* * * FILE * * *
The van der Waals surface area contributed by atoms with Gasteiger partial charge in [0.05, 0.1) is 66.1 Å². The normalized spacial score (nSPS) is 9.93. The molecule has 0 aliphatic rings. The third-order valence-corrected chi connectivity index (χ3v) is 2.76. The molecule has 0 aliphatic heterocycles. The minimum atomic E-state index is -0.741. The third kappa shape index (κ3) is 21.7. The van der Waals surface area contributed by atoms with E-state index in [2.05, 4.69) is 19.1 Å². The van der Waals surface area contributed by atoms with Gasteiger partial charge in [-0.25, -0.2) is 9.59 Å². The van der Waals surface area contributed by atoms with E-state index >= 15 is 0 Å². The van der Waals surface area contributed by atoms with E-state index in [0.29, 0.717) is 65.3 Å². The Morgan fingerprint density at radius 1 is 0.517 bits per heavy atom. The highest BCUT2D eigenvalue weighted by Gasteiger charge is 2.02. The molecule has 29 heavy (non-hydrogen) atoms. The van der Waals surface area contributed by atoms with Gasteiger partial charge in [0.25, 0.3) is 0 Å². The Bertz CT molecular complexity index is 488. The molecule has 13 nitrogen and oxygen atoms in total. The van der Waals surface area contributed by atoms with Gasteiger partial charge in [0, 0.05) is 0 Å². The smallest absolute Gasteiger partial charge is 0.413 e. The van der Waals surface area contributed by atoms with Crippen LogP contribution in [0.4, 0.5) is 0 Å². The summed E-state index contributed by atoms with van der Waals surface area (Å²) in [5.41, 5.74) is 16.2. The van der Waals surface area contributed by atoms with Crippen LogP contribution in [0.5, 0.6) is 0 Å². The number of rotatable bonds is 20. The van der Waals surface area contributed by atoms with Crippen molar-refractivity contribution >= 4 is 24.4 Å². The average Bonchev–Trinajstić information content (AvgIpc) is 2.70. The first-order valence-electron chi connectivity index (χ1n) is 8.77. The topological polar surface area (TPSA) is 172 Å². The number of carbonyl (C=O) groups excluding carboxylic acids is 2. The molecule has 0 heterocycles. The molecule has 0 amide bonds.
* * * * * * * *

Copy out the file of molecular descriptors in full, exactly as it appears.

The van der Waals surface area contributed by atoms with Gasteiger partial charge in [0.05, 0.1) is 66.1 Å². The normalized spacial score (nSPS) is 9.93. The molecule has 0 aliphatic rings. The third-order valence-corrected chi connectivity index (χ3v) is 2.76. The molecule has 0 aliphatic heterocycles. The minimum atomic E-state index is -0.741. The third kappa shape index (κ3) is 21.7. The van der Waals surface area contributed by atoms with E-state index in [2.05, 4.69) is 19.1 Å². The van der Waals surface area contributed by atoms with Gasteiger partial charge in [-0.25, -0.2) is 9.59 Å². The van der Waals surface area contributed by atoms with E-state index >= 15 is 0 Å². The van der Waals surface area contributed by atoms with E-state index in [0.29, 0.717) is 65.3 Å². The Morgan fingerprint density at radius 1 is 0.517 bits per heavy atom. The highest BCUT2D eigenvalue weighted by Gasteiger charge is 2.02. The molecule has 29 heavy (non-hydrogen) atoms. The van der Waals surface area contributed by atoms with Gasteiger partial charge in [0.25, 0.3) is 0 Å². The Bertz CT molecular complexity index is 488. The molecule has 13 nitrogen and oxygen atoms in total. The van der Waals surface area contributed by atoms with Gasteiger partial charge in [0, 0.05) is 0 Å². The smallest absolute Gasteiger partial charge is 0.413 e. The van der Waals surface area contributed by atoms with Crippen LogP contribution in [0.4, 0.5) is 0 Å². The summed E-state index contributed by atoms with van der Waals surface area (Å²) in [5.41, 5.74) is 16.2. The van der Waals surface area contributed by atoms with Crippen LogP contribution in [0.5, 0.6) is 0 Å². The number of rotatable bonds is 20. The van der Waals surface area contributed by atoms with Crippen molar-refractivity contribution >= 4 is 24.4 Å². The average Bonchev–Trinajstić information content (AvgIpc) is 2.70. The first-order valence-electron chi connectivity index (χ1n) is 8.77. The topological polar surface area (TPSA) is 172 Å². The number of carbonyl (C=O) groups excluding carboxylic acids is 2. The molecule has 0 heterocycles. The molecule has 0 amide bonds.